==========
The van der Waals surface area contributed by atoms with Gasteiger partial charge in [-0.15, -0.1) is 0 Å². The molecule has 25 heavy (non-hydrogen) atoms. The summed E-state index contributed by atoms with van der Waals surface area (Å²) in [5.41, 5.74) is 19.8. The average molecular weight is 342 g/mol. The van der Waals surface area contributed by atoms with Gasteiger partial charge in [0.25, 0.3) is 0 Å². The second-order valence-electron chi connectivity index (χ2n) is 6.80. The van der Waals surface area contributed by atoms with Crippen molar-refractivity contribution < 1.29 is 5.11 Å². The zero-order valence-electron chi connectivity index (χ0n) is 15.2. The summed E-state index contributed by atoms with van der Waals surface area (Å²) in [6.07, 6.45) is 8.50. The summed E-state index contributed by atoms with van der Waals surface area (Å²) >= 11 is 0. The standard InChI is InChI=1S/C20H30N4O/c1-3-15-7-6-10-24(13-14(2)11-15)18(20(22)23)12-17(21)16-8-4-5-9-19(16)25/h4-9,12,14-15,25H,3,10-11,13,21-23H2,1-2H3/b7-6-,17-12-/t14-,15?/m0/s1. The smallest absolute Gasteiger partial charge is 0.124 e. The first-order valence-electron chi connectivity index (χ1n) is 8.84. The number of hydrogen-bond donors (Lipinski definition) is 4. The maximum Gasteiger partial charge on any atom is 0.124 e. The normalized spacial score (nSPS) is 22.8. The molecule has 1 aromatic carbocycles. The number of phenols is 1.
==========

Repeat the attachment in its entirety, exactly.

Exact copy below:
The van der Waals surface area contributed by atoms with Gasteiger partial charge in [-0.15, -0.1) is 0 Å². The molecule has 25 heavy (non-hydrogen) atoms. The summed E-state index contributed by atoms with van der Waals surface area (Å²) in [5.41, 5.74) is 19.8. The average molecular weight is 342 g/mol. The van der Waals surface area contributed by atoms with Gasteiger partial charge in [0.25, 0.3) is 0 Å². The second-order valence-electron chi connectivity index (χ2n) is 6.80. The van der Waals surface area contributed by atoms with Crippen molar-refractivity contribution < 1.29 is 5.11 Å². The zero-order valence-electron chi connectivity index (χ0n) is 15.2. The summed E-state index contributed by atoms with van der Waals surface area (Å²) in [6.07, 6.45) is 8.50. The summed E-state index contributed by atoms with van der Waals surface area (Å²) >= 11 is 0. The standard InChI is InChI=1S/C20H30N4O/c1-3-15-7-6-10-24(13-14(2)11-15)18(20(22)23)12-17(21)16-8-4-5-9-19(16)25/h4-9,12,14-15,25H,3,10-11,13,21-23H2,1-2H3/b7-6-,17-12-/t14-,15?/m0/s1. The smallest absolute Gasteiger partial charge is 0.124 e. The first-order valence-electron chi connectivity index (χ1n) is 8.84. The number of hydrogen-bond donors (Lipinski definition) is 4. The maximum Gasteiger partial charge on any atom is 0.124 e. The normalized spacial score (nSPS) is 22.8. The molecule has 1 aromatic carbocycles. The number of phenols is 1.